There’s always a name. Lincoln. Hitler. Gandhi. The name can inspire terror, awe… sometimes great things. But there’s millions of people go into making a name. People facing things they couldn’t imagine they would. In the moments that matter, even our own names are just sounds people make to tell us apart. What we are isn’t that. The real questions run deeper. Can I fight? Did I help? Did I do for my sisters? My comrades, children, slimy slug-clan… There is a chain, between each and every one of us. And like the man said, you either feel its tug or you ignore it. I tried to feel it. I tried to face the darkness like a woman and I don’t need any more than that. You don’t have to remember me. You don’t even know who I am.
Page 22: But I do.
And, our Slayer dies knowing she made a difference - holding off the invading army just long enough for the rest of the Slayers to arrive, and inspiring two species who could barely stand one another to fight as one. All on Buffy's name recognition - and she did it with no bitterness that none of them would know who she really was... in fact, her own name wasn't important, only what her actions showed her to be inside.
The Good: I found this story really touching. And it’s really all down to those last three pages, because for most of the issue it was jumping around so much that it was hard to be emotionally involved.
The traces of humor throughout were important because of the darkness of the tale and the fact that we were warned up front that our focus-character wasn’t going to make it.
The faerie character was really well rendered. They made me buy it.
I liked the bits we’re given regarding how they’re locating these Slayers around the world and how they go through ‘orientation’ to figure out why they can do the things they do.
I thought it was interesting that this soon we’d get an issue where there isn’t any of our three primary characters… not even cameos: Buffy, Willow and Xander. I think the story was more than strong enough to carry it, though.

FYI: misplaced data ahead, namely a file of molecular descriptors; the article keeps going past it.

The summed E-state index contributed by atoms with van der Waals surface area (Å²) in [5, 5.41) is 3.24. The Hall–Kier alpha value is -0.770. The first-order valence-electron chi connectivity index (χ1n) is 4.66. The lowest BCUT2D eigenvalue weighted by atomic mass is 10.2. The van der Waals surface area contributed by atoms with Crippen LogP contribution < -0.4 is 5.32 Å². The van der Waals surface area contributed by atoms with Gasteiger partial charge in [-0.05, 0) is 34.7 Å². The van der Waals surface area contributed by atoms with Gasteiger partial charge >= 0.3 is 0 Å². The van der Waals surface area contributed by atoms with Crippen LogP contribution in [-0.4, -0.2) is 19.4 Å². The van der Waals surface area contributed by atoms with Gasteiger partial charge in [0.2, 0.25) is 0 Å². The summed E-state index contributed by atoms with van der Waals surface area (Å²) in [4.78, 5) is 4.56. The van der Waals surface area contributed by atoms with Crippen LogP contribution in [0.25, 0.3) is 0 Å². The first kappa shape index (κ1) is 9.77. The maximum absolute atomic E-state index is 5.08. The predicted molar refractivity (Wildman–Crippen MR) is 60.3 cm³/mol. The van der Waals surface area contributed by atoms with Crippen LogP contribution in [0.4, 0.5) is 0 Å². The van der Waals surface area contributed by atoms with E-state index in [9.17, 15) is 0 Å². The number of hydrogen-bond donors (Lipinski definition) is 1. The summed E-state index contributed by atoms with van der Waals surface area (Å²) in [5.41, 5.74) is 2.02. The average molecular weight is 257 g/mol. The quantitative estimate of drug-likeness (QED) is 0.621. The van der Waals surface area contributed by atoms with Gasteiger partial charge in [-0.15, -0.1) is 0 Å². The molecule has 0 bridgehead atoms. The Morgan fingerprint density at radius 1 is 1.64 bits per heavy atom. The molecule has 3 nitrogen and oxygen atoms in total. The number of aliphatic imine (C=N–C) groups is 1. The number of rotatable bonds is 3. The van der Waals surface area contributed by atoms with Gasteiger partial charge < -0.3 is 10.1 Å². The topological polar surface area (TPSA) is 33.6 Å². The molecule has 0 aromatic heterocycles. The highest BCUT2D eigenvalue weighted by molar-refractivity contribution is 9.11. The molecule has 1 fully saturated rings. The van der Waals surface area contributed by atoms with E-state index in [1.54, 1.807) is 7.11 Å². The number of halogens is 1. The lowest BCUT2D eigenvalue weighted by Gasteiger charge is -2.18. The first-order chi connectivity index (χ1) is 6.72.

What’s also interesting is how much of an impression we get of our character’s personality and style, and yet we don’t actually know her. We only get tidbits and then she’s acting as Buffy… and yet we can still grieve when she’s killed at the end because we’ve spent time in her head.
The Bad: This one is going to require a few reads to keep track of what the heck is going on, what with all the flashing backward and forward to different points in the character’s history.
Some of the questions asked seemed to be dropped without exploration… I’m thinking of the whole ‘fascists’ thing… unless I was just reading way too much subtext into it.
The first time through, I’ll admit it was a hard slog – it’s hard to get wrapped up in a story that is so broken up with jumping around in time.
The Score: I really liked this one and it stayed with me after I had put the issue away, despite not much liking it the first time through. The main character is sketched in quite well so that we feel like we know her, even though we have so few details about her life. I found myself grinning at some of the humor, especially involving the faerie character. And, I appreciate that we learn just how the whole “send pretend-Buffy’s out there” came about
My score is 3.75 out of 5 Stars.